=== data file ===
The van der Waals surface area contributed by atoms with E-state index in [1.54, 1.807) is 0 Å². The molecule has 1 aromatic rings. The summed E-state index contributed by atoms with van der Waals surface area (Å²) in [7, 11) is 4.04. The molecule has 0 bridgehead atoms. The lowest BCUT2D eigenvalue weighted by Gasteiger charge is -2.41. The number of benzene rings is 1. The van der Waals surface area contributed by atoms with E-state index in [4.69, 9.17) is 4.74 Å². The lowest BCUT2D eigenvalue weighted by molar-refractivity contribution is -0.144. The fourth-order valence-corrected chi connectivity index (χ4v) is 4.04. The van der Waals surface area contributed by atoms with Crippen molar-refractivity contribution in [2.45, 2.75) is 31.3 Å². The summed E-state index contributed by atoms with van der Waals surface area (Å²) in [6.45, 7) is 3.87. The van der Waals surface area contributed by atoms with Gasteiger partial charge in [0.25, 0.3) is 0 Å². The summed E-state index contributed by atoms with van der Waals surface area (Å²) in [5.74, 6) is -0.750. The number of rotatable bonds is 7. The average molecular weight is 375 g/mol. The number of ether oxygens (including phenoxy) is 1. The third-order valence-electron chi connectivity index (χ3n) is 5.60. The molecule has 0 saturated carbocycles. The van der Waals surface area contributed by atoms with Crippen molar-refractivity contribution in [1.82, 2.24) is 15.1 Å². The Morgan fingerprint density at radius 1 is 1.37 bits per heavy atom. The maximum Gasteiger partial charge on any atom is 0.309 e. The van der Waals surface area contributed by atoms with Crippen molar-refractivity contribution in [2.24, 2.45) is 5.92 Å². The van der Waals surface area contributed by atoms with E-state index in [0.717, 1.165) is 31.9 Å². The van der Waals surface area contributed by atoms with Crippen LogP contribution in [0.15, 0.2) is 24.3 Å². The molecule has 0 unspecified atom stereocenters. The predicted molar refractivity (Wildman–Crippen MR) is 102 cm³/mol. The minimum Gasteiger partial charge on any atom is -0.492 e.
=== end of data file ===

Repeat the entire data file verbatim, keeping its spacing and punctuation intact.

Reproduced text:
The van der Waals surface area contributed by atoms with E-state index in [1.54, 1.807) is 0 Å². The molecule has 1 aromatic rings. The summed E-state index contributed by atoms with van der Waals surface area (Å²) in [7, 11) is 4.04. The molecule has 0 bridgehead atoms. The lowest BCUT2D eigenvalue weighted by Gasteiger charge is -2.41. The number of benzene rings is 1. The van der Waals surface area contributed by atoms with E-state index in [4.69, 9.17) is 4.74 Å². The lowest BCUT2D eigenvalue weighted by molar-refractivity contribution is -0.144. The fourth-order valence-corrected chi connectivity index (χ4v) is 4.04. The van der Waals surface area contributed by atoms with Crippen molar-refractivity contribution in [2.45, 2.75) is 31.3 Å². The summed E-state index contributed by atoms with van der Waals surface area (Å²) in [6.45, 7) is 3.87. The van der Waals surface area contributed by atoms with Gasteiger partial charge in [0.25, 0.3) is 0 Å². The summed E-state index contributed by atoms with van der Waals surface area (Å²) in [5.74, 6) is -0.750. The number of rotatable bonds is 7. The average molecular weight is 375 g/mol. The number of ether oxygens (including phenoxy) is 1. The third-order valence-electron chi connectivity index (χ3n) is 5.60. The molecule has 0 saturated carbocycles. The van der Waals surface area contributed by atoms with Crippen molar-refractivity contribution in [1.82, 2.24) is 15.1 Å². The Morgan fingerprint density at radius 1 is 1.37 bits per heavy atom. The maximum Gasteiger partial charge on any atom is 0.309 e. The van der Waals surface area contributed by atoms with Crippen molar-refractivity contribution in [2.24, 2.45) is 5.92 Å². The van der Waals surface area contributed by atoms with E-state index in [0.717, 1.165) is 31.9 Å². The van der Waals surface area contributed by atoms with Crippen LogP contribution in [0.15, 0.2) is 24.3 Å². The molecule has 0 unspecified atom stereocenters. The predicted molar refractivity (Wildman–Crippen MR) is 102 cm³/mol. The minimum Gasteiger partial charge on any atom is -0.492 e.